a courage and firmness that impressed all who witnessed it. Under Mrs. Lawton's direction, the room in which he was confined was soon made cheerful and clean; with her own hands she prepared for him such delicacies as he needed most, and her words of comfort were of great effect in soothing his mind, and in preparing him for the dreadful fate which he was called upon to meet. Nor did Mrs. Lawton stop here. She sought an interview with Jefferson Davis, but, finding him engaged with General Lee, she obtained the privilege of visiting the wife of the Confederate president. With Mrs. Davis she pleaded long and earnestly in behalf of the condemned man. Besought her by every holy tie of her own life to intercede for the pardon of the poor invalid, whose life hung by so slender a thread. All in vain, however. While fully sympathizing with the fate of the unfortunate man, Mrs. Davis declined to interfere in matters of state, and Mrs. Lawton left the house utterly hopeless of bei
gust 29-30 Pope's army was utterly defeated. Lee was now pressing forward, flushed with victory,umns, and started to repel the invading army of Lee, who was now crossing the Potomac. From repoperatives at this time, it was ascertained that Lee had abandoned, if, indeed, he ever seriously enhe Potomac, and his delay in offering battle to Lee before the latter had time to unite his army anthe roads to Boonesboroa and Harper's Ferry. Lee had left a force to dispute the possession of trate writers have sought to make it appear that Lee, at Antietam, fought and practically defeated atle lost, and almost all would have been lost. Lee's army might then have marched as it pleased one blow to the South, who had expected much from Lee's sudden and daring invasion of a loyal state; th all the force he could command in pursuit of Lee, saying, Here is the end of the rebellion. A fm, and after the Army of the Potomac had driven Lee from Maryland, General McClellan telegraphed hi[5 more...]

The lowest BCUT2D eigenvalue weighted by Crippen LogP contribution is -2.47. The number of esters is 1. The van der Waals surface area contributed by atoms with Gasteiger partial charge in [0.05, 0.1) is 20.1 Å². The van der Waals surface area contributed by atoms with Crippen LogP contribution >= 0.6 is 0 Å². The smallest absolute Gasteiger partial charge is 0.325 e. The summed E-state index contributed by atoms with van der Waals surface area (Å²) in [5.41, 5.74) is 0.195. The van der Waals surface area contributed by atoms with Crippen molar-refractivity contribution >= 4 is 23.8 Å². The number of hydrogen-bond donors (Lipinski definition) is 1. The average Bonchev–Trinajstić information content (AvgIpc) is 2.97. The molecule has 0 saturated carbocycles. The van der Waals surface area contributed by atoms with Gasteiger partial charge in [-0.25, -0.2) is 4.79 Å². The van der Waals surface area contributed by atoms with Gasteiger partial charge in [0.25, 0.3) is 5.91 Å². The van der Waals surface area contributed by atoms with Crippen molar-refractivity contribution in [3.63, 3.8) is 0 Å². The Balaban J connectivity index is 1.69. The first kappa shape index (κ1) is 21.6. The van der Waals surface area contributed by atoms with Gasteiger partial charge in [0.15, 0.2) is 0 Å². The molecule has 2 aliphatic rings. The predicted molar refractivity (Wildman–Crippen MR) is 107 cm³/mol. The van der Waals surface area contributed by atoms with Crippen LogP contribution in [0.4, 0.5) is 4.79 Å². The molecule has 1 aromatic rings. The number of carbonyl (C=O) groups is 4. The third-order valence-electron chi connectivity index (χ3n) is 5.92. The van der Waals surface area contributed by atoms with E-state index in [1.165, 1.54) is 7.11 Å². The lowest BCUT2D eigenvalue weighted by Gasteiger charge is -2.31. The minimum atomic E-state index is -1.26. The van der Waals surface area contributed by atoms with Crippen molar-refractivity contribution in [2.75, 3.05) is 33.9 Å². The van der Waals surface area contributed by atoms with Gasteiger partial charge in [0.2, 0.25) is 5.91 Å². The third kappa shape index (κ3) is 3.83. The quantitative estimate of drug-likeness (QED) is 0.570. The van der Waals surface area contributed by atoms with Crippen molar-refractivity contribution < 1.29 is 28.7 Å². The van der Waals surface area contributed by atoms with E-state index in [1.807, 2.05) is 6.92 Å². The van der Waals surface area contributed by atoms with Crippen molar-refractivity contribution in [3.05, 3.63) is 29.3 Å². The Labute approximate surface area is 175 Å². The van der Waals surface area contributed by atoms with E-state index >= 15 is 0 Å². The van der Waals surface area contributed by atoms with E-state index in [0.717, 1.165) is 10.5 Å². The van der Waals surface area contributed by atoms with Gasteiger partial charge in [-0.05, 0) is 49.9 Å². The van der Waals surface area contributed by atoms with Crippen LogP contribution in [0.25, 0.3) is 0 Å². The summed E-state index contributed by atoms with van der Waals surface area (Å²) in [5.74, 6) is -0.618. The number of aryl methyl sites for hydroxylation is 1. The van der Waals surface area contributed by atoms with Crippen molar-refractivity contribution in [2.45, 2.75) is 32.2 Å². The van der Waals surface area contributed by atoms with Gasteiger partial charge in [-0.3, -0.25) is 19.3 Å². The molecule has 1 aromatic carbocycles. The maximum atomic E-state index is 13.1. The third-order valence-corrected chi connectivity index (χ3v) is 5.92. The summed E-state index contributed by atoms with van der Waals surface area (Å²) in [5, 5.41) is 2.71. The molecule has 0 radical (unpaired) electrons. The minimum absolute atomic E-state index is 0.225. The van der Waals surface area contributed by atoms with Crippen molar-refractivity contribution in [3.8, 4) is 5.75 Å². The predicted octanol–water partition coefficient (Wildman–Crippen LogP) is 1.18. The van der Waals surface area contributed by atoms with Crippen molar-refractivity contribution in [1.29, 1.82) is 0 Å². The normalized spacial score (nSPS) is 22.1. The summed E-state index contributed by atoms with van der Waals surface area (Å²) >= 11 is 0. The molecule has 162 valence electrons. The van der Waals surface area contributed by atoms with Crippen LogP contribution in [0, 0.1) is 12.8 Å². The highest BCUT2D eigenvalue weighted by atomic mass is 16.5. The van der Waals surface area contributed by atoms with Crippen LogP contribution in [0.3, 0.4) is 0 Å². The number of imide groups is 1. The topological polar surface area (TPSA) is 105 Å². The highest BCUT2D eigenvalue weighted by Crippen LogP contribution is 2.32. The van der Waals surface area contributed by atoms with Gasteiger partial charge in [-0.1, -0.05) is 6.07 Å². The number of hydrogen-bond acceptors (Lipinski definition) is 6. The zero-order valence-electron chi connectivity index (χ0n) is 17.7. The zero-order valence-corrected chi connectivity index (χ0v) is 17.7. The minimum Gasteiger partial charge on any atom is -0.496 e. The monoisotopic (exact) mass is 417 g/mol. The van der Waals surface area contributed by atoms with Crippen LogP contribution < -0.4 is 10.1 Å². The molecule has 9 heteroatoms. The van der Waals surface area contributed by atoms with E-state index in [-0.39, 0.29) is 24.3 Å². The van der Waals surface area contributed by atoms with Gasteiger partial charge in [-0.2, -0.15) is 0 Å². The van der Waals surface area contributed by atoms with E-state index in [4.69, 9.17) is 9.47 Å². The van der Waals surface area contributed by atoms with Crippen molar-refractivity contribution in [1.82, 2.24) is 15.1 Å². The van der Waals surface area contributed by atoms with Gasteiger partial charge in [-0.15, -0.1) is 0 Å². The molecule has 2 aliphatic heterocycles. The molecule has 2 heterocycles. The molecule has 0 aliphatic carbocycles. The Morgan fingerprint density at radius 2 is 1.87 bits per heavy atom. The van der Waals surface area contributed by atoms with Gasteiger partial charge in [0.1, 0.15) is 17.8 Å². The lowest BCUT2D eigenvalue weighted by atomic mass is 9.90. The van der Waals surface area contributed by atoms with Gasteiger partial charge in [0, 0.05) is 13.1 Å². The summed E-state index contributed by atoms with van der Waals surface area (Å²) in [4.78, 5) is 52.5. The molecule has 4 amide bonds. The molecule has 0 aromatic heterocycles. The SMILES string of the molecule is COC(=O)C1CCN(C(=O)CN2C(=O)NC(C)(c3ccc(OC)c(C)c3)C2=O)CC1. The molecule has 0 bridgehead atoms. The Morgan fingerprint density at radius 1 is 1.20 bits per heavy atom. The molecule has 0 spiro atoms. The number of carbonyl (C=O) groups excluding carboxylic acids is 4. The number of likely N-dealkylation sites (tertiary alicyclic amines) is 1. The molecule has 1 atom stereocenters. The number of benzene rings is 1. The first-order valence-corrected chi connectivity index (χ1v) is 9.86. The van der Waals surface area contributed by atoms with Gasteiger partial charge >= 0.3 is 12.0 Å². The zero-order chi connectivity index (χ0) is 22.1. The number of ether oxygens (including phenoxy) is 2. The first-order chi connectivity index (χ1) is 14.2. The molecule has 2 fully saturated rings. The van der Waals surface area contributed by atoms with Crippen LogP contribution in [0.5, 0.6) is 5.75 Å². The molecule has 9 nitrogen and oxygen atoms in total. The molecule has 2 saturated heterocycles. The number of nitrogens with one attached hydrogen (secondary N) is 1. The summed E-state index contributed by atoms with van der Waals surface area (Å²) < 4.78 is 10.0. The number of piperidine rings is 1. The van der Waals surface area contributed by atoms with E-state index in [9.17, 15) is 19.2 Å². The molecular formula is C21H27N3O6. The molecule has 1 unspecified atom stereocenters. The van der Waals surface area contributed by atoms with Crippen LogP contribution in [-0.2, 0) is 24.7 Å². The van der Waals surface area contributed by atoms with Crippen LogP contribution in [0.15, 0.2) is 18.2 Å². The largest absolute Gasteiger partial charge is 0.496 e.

ious effort of reorganizing his forces, which had been severely shattered and weakened by the hard marching and the still harder fighting in the recent battles with Lee, the brave commander, upon the eve of an important forward movement was deprived of his noble army. General Burnside was named as his successor. Again had the pol with thirty thousand men. McClellan's first inclination was to adopt the movement up the Shenandoah Valley, believing, that, if he crossed the river into Virginia, Lee would be enabled to promptly prevent success in that direction by at once throwing his army into Maryland. Owing, however, to the delay of the supplies in reachings plan depended upon the immediate possession of Fredericksburg by the Federal army. The intelligent student knows full well that this was not even attempted until Lee had ample time to heavily re-enforce the rebel army already there. The subsequent results show Burnside's delay to have been fatal to his success. There was a t
ctance, they immediately proceeded to San Antonio, the roads to which place were quite passable, and arrived at that city Friday afternoon. I had telegraphed to Colonel Lee, of San Antonio, to hold himself in readiness to assist my son and Keating, on the score of personal friendship, whenever they might arrive there, not knowing,owing is a copy: Personal. Whenever the son of A. P., of Chicago, may arrive in San Antonio, he will learn of something to his advantage by calling upon Lieut.-Col. Lee, at the Mengler House. Keating's sharp eyes first saw the item at the supper table of the Mengler House, where they were stopping, and they both learned, by listening to the conversation about them, that the Colonel was sitting at the same table. After supper William made himself known to Colonel Lee without attracting attention, the latter kindly offering him any help needed, after which inquiries of a guarded character were instituted for the object of their search. The landlo